Turn back again- I noted on :11 that this could be read as a call to Seir / Idumea to repent. Hence LXX "If thou wouldest enquire, enquire, and dwell by me", in the restored Zion; the same invitation to come dwell in Zion is made to the other nations in Is. 16:3; 18:4.

Isaiah 21:13 The burden on Arabia. In the forest in Arabia you will lodge, you caravans of Dedanites-
There are no forests in Arabia so the reference may be to brushwood scrub. Sargon did make an incursion into Arabia, but probably as noted on :12, this was part of the potential scenario which didn't fully happen then, and will be fulfilled more completely in the last days.

Isaiah 21:14 They brought water to him who was thirsty. The inhabitants of the land of Tema met the fugitives with their bread-
The LXX reads this as a command to meet the fugitives with bread and water. The remnant of the Arabians who survive are significant to God because it was that remnant of all the nations who are envisaged as repenting and turning to Yahweh.

Isaiah 21:15 For they fled away from the swords, from the drawn sword, from the bent bow, and from the heat of battle-
But no trace of such a battle or war has been found on the Assyrian inscriptions. So probably as noted on :12, this was part of the potential scenario which didn't fully happen then, and will be fulfilled more completely in the last days.

Isaiah 21:16 For the Lord said to me, Within a year, as a worker bound by contract would count it, all the glory of Kedar will fail-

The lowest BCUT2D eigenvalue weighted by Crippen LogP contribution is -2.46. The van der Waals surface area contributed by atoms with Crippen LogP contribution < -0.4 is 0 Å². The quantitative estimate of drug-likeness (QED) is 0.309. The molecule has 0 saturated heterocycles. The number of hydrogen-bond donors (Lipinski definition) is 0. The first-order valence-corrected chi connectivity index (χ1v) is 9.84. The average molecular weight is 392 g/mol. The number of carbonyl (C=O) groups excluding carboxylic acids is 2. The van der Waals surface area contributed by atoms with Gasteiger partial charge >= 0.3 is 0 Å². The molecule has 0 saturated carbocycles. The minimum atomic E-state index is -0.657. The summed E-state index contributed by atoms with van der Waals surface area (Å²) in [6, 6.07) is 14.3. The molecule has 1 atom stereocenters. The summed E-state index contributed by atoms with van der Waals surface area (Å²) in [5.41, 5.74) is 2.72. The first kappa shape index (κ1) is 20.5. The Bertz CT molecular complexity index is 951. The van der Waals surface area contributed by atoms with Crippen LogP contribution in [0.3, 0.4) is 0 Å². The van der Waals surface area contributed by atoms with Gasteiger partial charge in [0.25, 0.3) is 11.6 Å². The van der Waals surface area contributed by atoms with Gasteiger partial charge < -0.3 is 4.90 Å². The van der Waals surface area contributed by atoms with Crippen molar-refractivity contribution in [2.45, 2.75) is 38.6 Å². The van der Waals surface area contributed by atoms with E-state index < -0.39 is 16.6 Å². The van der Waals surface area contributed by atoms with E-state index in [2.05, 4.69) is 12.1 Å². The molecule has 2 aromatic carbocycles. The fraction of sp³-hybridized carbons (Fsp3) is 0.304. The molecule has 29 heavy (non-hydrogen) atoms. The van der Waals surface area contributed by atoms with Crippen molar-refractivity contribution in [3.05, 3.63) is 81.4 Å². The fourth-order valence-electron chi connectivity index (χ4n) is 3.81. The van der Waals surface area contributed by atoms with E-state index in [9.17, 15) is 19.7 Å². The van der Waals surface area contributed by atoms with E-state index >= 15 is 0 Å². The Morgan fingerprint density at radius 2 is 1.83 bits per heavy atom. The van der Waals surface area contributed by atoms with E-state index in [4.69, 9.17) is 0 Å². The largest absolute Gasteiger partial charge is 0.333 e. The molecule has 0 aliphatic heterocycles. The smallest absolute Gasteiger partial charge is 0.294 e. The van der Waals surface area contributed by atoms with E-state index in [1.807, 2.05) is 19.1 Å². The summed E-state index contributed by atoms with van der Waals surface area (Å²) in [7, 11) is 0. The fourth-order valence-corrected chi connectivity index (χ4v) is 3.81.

Perhaps the sense is that as a hired hand counts the days of required service exactly, so this calamity would happen within exactly three years. I noted on the prophecies of Isaiah's children in Is. 7:16; 8:1,18 that there was the potential of a very speedy fulfilment of the prophecies, before the newborn child could even speak; and we have a similar period in Is. 16:14. But the complex network of possibilities alluded to be Isaiah were precluded by the lack of repentance by both Judah and the Gentiles

Isaiah 21:17 and the residue of the number of the archers, the mighty men of the children of Kedar, will be few; for Yahweh, the God of Israel, has spoken it
- Again we note the emphasis upon the remnant or "residue". The remnant of the people of Kedar who survive are significant to God because it was that remnant of all the nations who are envisaged as repenting and turning to Yahweh.